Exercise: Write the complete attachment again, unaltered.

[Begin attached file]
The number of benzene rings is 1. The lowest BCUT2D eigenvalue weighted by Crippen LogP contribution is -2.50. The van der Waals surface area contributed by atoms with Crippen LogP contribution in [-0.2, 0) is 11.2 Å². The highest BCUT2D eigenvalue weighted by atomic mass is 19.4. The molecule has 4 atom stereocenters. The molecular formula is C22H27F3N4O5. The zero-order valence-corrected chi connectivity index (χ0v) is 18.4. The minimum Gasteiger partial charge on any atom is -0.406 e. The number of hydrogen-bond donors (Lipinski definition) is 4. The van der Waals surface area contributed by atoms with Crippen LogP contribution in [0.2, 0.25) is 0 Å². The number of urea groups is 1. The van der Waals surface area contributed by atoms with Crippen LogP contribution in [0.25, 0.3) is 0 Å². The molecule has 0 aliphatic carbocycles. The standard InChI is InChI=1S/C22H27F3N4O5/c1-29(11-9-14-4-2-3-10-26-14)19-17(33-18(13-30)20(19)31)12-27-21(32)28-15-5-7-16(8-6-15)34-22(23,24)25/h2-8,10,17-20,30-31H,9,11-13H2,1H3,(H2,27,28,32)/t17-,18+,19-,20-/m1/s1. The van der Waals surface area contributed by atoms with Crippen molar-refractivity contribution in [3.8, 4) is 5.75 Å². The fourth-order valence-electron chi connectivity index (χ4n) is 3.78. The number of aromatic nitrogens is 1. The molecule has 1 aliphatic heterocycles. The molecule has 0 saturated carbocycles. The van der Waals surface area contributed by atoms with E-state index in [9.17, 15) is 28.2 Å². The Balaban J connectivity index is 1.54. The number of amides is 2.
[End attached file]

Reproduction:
The number of benzene rings is 1. The lowest BCUT2D eigenvalue weighted by Crippen LogP contribution is -2.50. The van der Waals surface area contributed by atoms with Crippen LogP contribution in [-0.2, 0) is 11.2 Å². The highest BCUT2D eigenvalue weighted by atomic mass is 19.4. The molecule has 4 atom stereocenters. The molecular formula is C22H27F3N4O5. The zero-order valence-corrected chi connectivity index (χ0v) is 18.4. The minimum Gasteiger partial charge on any atom is -0.406 e. The number of hydrogen-bond donors (Lipinski definition) is 4. The van der Waals surface area contributed by atoms with Crippen LogP contribution in [0.2, 0.25) is 0 Å². The number of urea groups is 1. The van der Waals surface area contributed by atoms with Crippen LogP contribution in [0.25, 0.3) is 0 Å². The molecule has 0 aliphatic carbocycles. The standard InChI is InChI=1S/C22H27F3N4O5/c1-29(11-9-14-4-2-3-10-26-14)19-17(33-18(13-30)20(19)31)12-27-21(32)28-15-5-7-16(8-6-15)34-22(23,24)25/h2-8,10,17-20,30-31H,9,11-13H2,1H3,(H2,27,28,32)/t17-,18+,19-,20-/m1/s1. The van der Waals surface area contributed by atoms with Crippen molar-refractivity contribution in [3.8, 4) is 5.75 Å². The fourth-order valence-electron chi connectivity index (χ4n) is 3.78. The number of aromatic nitrogens is 1. The molecule has 1 aliphatic heterocycles. The molecule has 0 saturated carbocycles. The van der Waals surface area contributed by atoms with E-state index in [9.17, 15) is 28.2 Å². The Balaban J connectivity index is 1.54. The number of amides is 2.